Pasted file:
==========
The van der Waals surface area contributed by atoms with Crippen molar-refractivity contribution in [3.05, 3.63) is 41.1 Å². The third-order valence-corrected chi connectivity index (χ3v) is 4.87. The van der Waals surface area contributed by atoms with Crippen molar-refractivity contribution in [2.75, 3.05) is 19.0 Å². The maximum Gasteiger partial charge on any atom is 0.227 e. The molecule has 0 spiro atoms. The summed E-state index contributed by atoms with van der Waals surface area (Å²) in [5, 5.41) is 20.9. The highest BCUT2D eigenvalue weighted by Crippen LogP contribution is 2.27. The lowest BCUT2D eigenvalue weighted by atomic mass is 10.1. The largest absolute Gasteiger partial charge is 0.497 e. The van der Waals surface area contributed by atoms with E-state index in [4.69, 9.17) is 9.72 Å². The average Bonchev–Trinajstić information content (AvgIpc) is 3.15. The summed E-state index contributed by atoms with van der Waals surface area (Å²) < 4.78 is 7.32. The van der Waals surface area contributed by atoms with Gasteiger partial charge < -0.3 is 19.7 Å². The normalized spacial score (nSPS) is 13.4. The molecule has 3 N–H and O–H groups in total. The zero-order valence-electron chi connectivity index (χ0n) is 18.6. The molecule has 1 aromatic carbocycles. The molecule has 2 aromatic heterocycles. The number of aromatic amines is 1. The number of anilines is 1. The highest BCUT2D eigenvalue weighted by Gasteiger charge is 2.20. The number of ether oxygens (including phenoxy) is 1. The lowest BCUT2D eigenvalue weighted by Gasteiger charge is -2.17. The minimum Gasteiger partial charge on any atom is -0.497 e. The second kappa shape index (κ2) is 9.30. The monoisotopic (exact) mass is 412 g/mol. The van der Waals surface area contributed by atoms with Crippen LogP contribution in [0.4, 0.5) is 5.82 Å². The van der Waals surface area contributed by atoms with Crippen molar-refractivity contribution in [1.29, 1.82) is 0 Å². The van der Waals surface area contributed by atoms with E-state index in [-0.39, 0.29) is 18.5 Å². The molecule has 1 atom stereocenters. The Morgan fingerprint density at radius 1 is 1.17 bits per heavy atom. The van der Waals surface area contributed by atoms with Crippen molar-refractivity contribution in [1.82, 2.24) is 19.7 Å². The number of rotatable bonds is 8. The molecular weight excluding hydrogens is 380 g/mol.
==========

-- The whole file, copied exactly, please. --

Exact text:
The van der Waals surface area contributed by atoms with Crippen molar-refractivity contribution in [3.05, 3.63) is 41.1 Å². The third-order valence-corrected chi connectivity index (χ3v) is 4.87. The van der Waals surface area contributed by atoms with Crippen molar-refractivity contribution in [2.75, 3.05) is 19.0 Å². The maximum Gasteiger partial charge on any atom is 0.227 e. The molecule has 0 spiro atoms. The summed E-state index contributed by atoms with van der Waals surface area (Å²) in [5, 5.41) is 20.9. The highest BCUT2D eigenvalue weighted by Crippen LogP contribution is 2.27. The lowest BCUT2D eigenvalue weighted by atomic mass is 10.1. The largest absolute Gasteiger partial charge is 0.497 e. The van der Waals surface area contributed by atoms with E-state index in [4.69, 9.17) is 9.72 Å². The average Bonchev–Trinajstić information content (AvgIpc) is 3.15. The summed E-state index contributed by atoms with van der Waals surface area (Å²) < 4.78 is 7.32. The van der Waals surface area contributed by atoms with Gasteiger partial charge < -0.3 is 19.7 Å². The normalized spacial score (nSPS) is 13.4. The molecule has 3 N–H and O–H groups in total. The zero-order valence-electron chi connectivity index (χ0n) is 18.6. The molecule has 1 aromatic carbocycles. The molecule has 2 aromatic heterocycles. The number of aromatic amines is 1. The number of anilines is 1. The highest BCUT2D eigenvalue weighted by Gasteiger charge is 2.20. The number of ether oxygens (including phenoxy) is 1. The lowest BCUT2D eigenvalue weighted by Gasteiger charge is -2.17. The minimum Gasteiger partial charge on any atom is -0.497 e. The second kappa shape index (κ2) is 9.30. The monoisotopic (exact) mass is 412 g/mol. The van der Waals surface area contributed by atoms with Crippen LogP contribution in [0.4, 0.5) is 5.82 Å². The van der Waals surface area contributed by atoms with Crippen molar-refractivity contribution in [1.29, 1.82) is 0 Å². The van der Waals surface area contributed by atoms with E-state index in [-0.39, 0.29) is 18.5 Å². The molecule has 1 atom stereocenters. The Morgan fingerprint density at radius 1 is 1.17 bits per heavy atom. The van der Waals surface area contributed by atoms with Crippen molar-refractivity contribution in [1.82, 2.24) is 19.7 Å². The number of rotatable bonds is 8. The molecular weight excluding hydrogens is 380 g/mol.